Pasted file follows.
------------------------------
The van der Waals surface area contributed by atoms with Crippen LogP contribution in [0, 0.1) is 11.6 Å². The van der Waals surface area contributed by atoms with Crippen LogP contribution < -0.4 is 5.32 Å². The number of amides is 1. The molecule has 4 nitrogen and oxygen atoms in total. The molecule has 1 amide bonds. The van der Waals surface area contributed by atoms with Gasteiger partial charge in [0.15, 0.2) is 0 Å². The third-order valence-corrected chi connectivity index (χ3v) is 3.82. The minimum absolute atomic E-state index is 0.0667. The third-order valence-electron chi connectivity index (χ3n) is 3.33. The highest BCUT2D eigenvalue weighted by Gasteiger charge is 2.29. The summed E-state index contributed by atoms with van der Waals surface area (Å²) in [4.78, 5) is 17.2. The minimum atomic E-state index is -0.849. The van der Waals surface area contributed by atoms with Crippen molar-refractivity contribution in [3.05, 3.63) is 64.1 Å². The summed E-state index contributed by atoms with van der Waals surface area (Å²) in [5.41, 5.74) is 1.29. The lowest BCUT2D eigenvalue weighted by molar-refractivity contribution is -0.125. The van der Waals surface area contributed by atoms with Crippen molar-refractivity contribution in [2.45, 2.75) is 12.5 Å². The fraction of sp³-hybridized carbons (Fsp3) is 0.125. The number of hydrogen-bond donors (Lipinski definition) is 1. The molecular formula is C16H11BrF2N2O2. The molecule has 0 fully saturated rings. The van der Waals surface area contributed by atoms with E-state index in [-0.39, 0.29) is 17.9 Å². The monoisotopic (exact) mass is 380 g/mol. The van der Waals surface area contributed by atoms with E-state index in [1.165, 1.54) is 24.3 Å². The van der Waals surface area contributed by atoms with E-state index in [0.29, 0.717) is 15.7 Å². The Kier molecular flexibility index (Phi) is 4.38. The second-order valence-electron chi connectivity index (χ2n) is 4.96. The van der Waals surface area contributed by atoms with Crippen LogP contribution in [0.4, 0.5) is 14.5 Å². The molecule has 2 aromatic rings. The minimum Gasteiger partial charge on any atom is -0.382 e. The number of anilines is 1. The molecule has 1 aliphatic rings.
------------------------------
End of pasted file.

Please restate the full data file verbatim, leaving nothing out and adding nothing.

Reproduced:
The van der Waals surface area contributed by atoms with Crippen LogP contribution in [0, 0.1) is 11.6 Å². The van der Waals surface area contributed by atoms with Crippen LogP contribution < -0.4 is 5.32 Å². The number of amides is 1. The molecule has 4 nitrogen and oxygen atoms in total. The molecule has 1 amide bonds. The van der Waals surface area contributed by atoms with Gasteiger partial charge in [0.15, 0.2) is 0 Å². The third-order valence-corrected chi connectivity index (χ3v) is 3.82. The minimum absolute atomic E-state index is 0.0667. The third-order valence-electron chi connectivity index (χ3n) is 3.33. The highest BCUT2D eigenvalue weighted by Gasteiger charge is 2.29. The summed E-state index contributed by atoms with van der Waals surface area (Å²) in [4.78, 5) is 17.2. The minimum atomic E-state index is -0.849. The van der Waals surface area contributed by atoms with Crippen molar-refractivity contribution in [3.05, 3.63) is 64.1 Å². The summed E-state index contributed by atoms with van der Waals surface area (Å²) in [5.41, 5.74) is 1.29. The lowest BCUT2D eigenvalue weighted by molar-refractivity contribution is -0.125. The van der Waals surface area contributed by atoms with Crippen molar-refractivity contribution in [2.45, 2.75) is 12.5 Å². The fraction of sp³-hybridized carbons (Fsp3) is 0.125. The number of hydrogen-bond donors (Lipinski definition) is 1. The molecular formula is C16H11BrF2N2O2. The molecule has 0 fully saturated rings. The van der Waals surface area contributed by atoms with E-state index in [-0.39, 0.29) is 17.9 Å². The monoisotopic (exact) mass is 380 g/mol. The van der Waals surface area contributed by atoms with E-state index in [1.165, 1.54) is 24.3 Å². The van der Waals surface area contributed by atoms with E-state index in [0.29, 0.717) is 15.7 Å². The Kier molecular flexibility index (Phi) is 4.38. The second-order valence-electron chi connectivity index (χ2n) is 4.96. The van der Waals surface area contributed by atoms with Crippen LogP contribution in [0.4, 0.5) is 14.5 Å². The molecule has 2 aromatic rings. The minimum Gasteiger partial charge on any atom is -0.382 e. The number of anilines is 1. The molecule has 1 aliphatic rings.